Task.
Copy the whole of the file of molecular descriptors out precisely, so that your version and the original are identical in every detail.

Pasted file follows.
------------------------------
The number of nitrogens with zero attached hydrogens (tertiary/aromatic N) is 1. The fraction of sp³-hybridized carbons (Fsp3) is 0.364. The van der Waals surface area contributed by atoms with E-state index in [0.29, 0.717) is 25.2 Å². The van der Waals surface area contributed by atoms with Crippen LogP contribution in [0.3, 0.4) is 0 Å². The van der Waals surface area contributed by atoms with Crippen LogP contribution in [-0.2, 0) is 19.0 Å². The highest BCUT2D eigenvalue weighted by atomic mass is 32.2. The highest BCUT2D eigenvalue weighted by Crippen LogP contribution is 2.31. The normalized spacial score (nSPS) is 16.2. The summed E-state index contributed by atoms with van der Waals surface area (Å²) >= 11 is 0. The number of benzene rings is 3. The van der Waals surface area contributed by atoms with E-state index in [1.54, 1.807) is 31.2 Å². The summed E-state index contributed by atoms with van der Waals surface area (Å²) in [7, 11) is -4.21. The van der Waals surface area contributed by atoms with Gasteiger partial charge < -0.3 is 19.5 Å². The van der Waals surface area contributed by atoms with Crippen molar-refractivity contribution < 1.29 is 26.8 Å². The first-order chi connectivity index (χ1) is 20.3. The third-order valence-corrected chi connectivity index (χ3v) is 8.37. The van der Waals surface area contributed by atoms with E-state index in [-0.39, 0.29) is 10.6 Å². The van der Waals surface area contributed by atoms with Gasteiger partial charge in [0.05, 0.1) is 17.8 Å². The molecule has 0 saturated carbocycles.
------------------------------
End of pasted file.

The number of nitrogens with zero attached hydrogens (tertiary/aromatic N) is 1. The fraction of sp³-hybridized carbons (Fsp3) is 0.364. The van der Waals surface area contributed by atoms with E-state index in [0.29, 0.717) is 25.2 Å². The van der Waals surface area contributed by atoms with Crippen LogP contribution in [0.3, 0.4) is 0 Å². The van der Waals surface area contributed by atoms with Crippen LogP contribution in [-0.2, 0) is 19.0 Å². The highest BCUT2D eigenvalue weighted by atomic mass is 32.2. The highest BCUT2D eigenvalue weighted by Crippen LogP contribution is 2.31. The normalized spacial score (nSPS) is 16.2. The summed E-state index contributed by atoms with van der Waals surface area (Å²) >= 11 is 0. The number of benzene rings is 3. The van der Waals surface area contributed by atoms with E-state index in [1.54, 1.807) is 31.2 Å². The summed E-state index contributed by atoms with van der Waals surface area (Å²) in [7, 11) is -4.21. The van der Waals surface area contributed by atoms with Gasteiger partial charge < -0.3 is 19.5 Å². The van der Waals surface area contributed by atoms with Crippen molar-refractivity contribution < 1.29 is 26.8 Å². The first-order chi connectivity index (χ1) is 20.3. The third-order valence-corrected chi connectivity index (χ3v) is 8.37. The van der Waals surface area contributed by atoms with E-state index in [-0.39, 0.29) is 10.6 Å². The van der Waals surface area contributed by atoms with Gasteiger partial charge in [0.05, 0.1) is 17.8 Å². The molecule has 0 saturated carbocycles.